Synecologically the vegetation is in a state of equilibrium, or in an artificial steady state between anthropogenous influence and regeneration potential which would otherwise lead to the formation of a forest (cf. Schwarz 1936: 417, Regel 1943: 83, Oberdorfer 1970: 277, Walter 1973: 129, Zohary 1973: 502, Specht 1981: 259).

The high level of species diversity in the degraded margins of the Macchie is a result of the numerous variety of habitats, often covering small areas which have often arisen with the development of mosaic of shrub complexes. This did not lead necessarily to an increase in the biomass suitable for grazing use, since the migration of ecologically more resistant species to extreme habitats such as Evax erisophaera to the extensive pastures, was accompanied by a process of negative selection (Zohary 1973: 652, Radke 1976: 411). Extreme xerophytes, avoided by livestock, could spread much more, and had a corresponding advantage over competition (cf. Greuter 1975: 162/190, Walter 1956: 271). This is basically true for all those indicator species of an extreme stage of degradation which together with Daphne gnidium characterise a species group combination. This also includes Verbascum leptocladum, which only infrequently shows bite marks. In order to assess the species spectrum and the high species diversity in relationship to biomass production relevant for grazing, it is necessary to conduct thorough investigations of grazing behaviour, also considering seasonal development of vegetation. Relevant work on the nutritional value of Mediterranean therophyte and chamaephytes and their selection under grazing pressure was not found in the literature.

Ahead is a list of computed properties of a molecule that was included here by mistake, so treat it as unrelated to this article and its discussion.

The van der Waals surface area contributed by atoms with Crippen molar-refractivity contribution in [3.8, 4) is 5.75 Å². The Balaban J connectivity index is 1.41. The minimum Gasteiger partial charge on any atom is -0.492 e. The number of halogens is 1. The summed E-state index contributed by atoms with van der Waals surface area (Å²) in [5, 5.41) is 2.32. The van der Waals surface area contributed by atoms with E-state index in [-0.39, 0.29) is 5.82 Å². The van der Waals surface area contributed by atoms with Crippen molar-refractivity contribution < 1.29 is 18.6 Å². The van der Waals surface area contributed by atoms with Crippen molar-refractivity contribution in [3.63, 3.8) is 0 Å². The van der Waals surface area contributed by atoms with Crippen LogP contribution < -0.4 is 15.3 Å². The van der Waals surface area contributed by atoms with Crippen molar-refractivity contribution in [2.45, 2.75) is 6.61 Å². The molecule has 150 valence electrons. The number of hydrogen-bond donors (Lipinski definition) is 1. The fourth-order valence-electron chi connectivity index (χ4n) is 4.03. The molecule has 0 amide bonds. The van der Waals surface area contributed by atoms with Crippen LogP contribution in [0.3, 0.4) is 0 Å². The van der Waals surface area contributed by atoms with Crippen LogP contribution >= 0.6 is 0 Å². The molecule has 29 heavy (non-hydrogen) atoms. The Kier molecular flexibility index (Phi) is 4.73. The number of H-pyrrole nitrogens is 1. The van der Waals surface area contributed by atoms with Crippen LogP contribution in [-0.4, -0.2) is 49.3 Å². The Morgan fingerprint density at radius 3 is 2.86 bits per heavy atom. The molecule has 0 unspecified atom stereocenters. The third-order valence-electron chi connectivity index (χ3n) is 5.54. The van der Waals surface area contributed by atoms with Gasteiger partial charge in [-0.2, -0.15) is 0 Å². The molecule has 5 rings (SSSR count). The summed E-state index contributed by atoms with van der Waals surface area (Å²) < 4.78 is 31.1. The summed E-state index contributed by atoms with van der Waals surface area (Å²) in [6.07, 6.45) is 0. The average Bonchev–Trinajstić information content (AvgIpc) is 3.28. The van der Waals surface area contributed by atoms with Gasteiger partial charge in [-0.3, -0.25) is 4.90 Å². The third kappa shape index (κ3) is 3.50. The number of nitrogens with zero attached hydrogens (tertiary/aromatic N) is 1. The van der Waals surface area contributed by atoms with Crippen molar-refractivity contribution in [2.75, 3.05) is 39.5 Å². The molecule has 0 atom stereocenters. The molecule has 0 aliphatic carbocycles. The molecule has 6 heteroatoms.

The concept of hemeroby, introduced by Jallas (1956) and augmented and extended by Sukopp (1969, 1972) and Blume & Sukopp (1976) as a term for the totality of direct and indirect human intervention in and influence on the ecosystem, i.e., as a site factor, can well be used to classify the retrogressive site and vegetation development.

On the other hand the criteria developed for the classification of hemeroby in central and northern Europe cannot be transferred directly to the area under investigation, since the relationship of the extent and the significance of vegetation changes to the intensity and duration of anthropogenic influence depends upon the habitat in question and its vegetation (cf. Ellenberg 1954 in Sukopp 1972: 113). As frequently emphasised, a decisive factor for assessing the degree of hemeroby in the area under investigation is the robust nature and regenerative capacity of many Mediterranean species and the more original floral composition of the vegetation. Thus modified assessment criteria are required for determining the changes to the species stand due to neophytes (cf. Sukopp ibid.) i.e., to plant migration under human influence, and for deducing the significance of the proportion of therophytes in the spectrum of life forms, as well as the significance of soil forming and changing processes at anthropogenously influenced sites.

I wish to thank Prof. Dr. H. Sukopp and Dr. W. Lohmeyer for their advise and helpful discussions. I am very grateful to P.H. Davis, I. Hedge, V. Matthews and D.F. Chamberlain for their cooperation and allowance to work in the Herbarium of the Royal Botanic Garden, Edinburgh. I owe many thanks for determination and revision to A.R. Smith, Kew (Euphorbiaceae), A. Huber-Morath, Basel (Verbascum leptocladum), H. Demiriz, Istanbul (Delphinium spec., Consolida spec.), H. Runemark, Lund (Tordylium spec., Bupleurum spec.), F. Ehrendorfer, Wien (Rubiaceae), H. Scholz, Berlin (Graminae), H.-W. Lack, Berlin (Compositae) and Y. Akman, Ankara. I thank the colleagues of the Forestry Research Institute in Antalya for their cooperation and the Deutscher Akademischer Austauschdienst (DAAD) for the grant which made this investigation possible.